Extract from report prepared by the London Rivers Association 1980s.
This operation largely caters for the building requirements of the parent company. All road stone is imported by ship – about arrival a week is currently required, other raw materials for asphalt production are brought in by road. There is considerable local sensitivity about the lorry movements that this operation produces. The firm is known to be currently negotiating about sites in the Charlton Riverside area. It is believed that they are interested in a somewhat larger site than they are currently occupying (two acres). They would need good river access rot no rail access.
This firm that has been in the Borough for more than four decades is on the point of departing. The last barge to have been repaired in this yard left in December 19~6. The workforce of five were laid off and the company owners are reluctantly looking round for potential buyers.
This is the longest standing public wharf in the Borough; yet it is not safeguarded in planning terms. There is a clear awareness that, partly as a result of this, the value of the site is as great as the value of the going business. This is a family business with close association with the Thames but the prospect of considerable capital gains is becoming increasingly attractive. 40,000 tons are currently being handled which is considerably less than that achieved a few years ago or that potentially obtainable. The Company is currently heavily dependent on two steel stockholders outside the London area. The long term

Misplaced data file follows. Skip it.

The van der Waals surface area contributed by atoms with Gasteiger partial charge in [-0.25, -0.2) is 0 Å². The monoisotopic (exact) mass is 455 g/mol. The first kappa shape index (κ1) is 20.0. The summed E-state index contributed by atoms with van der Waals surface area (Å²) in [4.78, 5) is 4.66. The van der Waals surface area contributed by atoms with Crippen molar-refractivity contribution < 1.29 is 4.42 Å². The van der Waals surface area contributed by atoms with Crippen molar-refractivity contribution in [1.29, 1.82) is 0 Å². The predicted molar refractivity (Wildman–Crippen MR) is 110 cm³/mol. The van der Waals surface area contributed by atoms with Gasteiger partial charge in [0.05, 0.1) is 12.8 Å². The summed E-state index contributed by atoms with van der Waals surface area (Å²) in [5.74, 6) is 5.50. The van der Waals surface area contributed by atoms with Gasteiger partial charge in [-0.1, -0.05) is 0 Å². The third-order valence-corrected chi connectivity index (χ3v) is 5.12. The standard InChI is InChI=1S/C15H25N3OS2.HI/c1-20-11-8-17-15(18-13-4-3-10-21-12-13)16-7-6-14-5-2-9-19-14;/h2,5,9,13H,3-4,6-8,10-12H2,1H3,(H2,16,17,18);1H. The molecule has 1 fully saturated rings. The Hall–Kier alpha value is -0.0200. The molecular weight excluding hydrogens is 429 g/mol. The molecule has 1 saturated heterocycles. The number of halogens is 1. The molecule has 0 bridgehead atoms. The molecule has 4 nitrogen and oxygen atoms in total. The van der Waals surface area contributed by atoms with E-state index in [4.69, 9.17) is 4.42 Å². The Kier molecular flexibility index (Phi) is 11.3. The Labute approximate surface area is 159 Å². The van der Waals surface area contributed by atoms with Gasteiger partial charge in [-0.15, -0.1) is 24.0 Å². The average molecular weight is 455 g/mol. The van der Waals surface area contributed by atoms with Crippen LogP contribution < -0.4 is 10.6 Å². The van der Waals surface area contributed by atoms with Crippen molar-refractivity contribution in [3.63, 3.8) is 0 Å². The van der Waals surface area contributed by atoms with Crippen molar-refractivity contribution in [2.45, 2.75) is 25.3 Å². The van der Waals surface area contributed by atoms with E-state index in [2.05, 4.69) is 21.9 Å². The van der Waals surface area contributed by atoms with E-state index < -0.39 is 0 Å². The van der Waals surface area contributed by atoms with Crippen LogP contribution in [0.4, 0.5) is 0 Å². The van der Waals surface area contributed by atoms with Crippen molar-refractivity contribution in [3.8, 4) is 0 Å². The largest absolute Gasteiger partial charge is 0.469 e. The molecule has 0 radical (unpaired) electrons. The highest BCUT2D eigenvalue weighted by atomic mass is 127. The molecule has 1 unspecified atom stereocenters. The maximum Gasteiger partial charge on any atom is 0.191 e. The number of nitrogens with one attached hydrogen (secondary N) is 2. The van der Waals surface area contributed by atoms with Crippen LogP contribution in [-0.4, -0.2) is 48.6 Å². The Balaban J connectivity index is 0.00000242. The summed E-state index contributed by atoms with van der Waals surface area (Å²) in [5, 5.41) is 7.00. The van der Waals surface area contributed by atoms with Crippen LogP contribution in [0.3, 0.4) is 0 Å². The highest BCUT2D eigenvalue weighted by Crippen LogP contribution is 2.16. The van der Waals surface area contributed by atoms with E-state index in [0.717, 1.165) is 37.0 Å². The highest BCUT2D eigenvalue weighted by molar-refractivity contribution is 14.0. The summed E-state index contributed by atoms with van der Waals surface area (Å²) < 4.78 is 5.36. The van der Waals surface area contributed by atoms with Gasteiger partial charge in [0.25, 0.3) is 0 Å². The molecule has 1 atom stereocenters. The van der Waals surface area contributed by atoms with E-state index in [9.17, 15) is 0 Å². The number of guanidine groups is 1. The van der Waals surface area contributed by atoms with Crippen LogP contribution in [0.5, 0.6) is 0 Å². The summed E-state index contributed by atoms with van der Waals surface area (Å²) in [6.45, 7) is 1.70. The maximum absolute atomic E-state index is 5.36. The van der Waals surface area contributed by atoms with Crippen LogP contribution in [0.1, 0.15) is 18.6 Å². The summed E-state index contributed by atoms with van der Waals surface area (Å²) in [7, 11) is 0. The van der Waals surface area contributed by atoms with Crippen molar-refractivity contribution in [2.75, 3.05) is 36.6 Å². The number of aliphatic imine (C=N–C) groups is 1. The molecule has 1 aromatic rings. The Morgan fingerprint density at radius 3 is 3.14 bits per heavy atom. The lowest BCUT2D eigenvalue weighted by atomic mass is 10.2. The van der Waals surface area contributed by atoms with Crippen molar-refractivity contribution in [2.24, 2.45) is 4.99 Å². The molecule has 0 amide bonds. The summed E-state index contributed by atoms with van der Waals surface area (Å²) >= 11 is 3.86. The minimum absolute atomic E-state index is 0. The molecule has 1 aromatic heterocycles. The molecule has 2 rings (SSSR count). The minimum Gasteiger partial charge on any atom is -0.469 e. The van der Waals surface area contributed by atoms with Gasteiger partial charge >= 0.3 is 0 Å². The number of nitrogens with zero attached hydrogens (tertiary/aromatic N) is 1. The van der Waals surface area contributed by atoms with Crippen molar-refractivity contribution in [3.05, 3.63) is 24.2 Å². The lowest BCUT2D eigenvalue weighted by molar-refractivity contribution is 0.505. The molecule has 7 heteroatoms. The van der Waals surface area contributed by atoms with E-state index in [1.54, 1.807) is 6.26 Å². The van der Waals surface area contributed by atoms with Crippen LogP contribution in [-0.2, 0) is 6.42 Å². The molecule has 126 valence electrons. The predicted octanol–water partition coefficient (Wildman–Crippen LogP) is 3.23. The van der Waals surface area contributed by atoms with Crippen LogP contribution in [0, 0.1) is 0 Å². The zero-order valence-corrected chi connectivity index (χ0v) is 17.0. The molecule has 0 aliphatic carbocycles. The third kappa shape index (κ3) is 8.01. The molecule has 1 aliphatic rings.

This firm which is engaged in producing sophisticated armaments for submarines has not used its wharf for over a decade and is unlikely to do so in future. Unfortunately there is no separate vehicle access to the wharf and for security reasons access through the site is unlikely to be granted. There should be some discussion about; the future use of this wharf which is in relatively good condition and has good depth of water.
Victoria Deep Water Terminal
This is the only wharf in the Borough that handles containers. Currently over 40,000 boxes a year passes through the 40 acre site. This is somewhat up on previous years but is nowhere near the full capacity of the site. The terminal has two modern gantry cranes and large 279 metre berths. In the past few years the company has given up operating a shift system and undertaking groupage on site. Employment has fallen from 75 dockworkers and 60 staff four years ago to 20 and 30 respectively today. Two shipping lines account for almost all of their traffic – Bell Lines and Seacon. Both these are currently expanding and are happy with the service provided. The management are worried that by going out to attract new traffic they could alienate their long-standing customers. The company’s biggest problem is the size of their site and their rate bill (over £200,000 per annum). They are looking for a compatible tenant for part of their site and are campaigning for all ports to be assessed for rates on the same basis.
CIVIL AND MARINE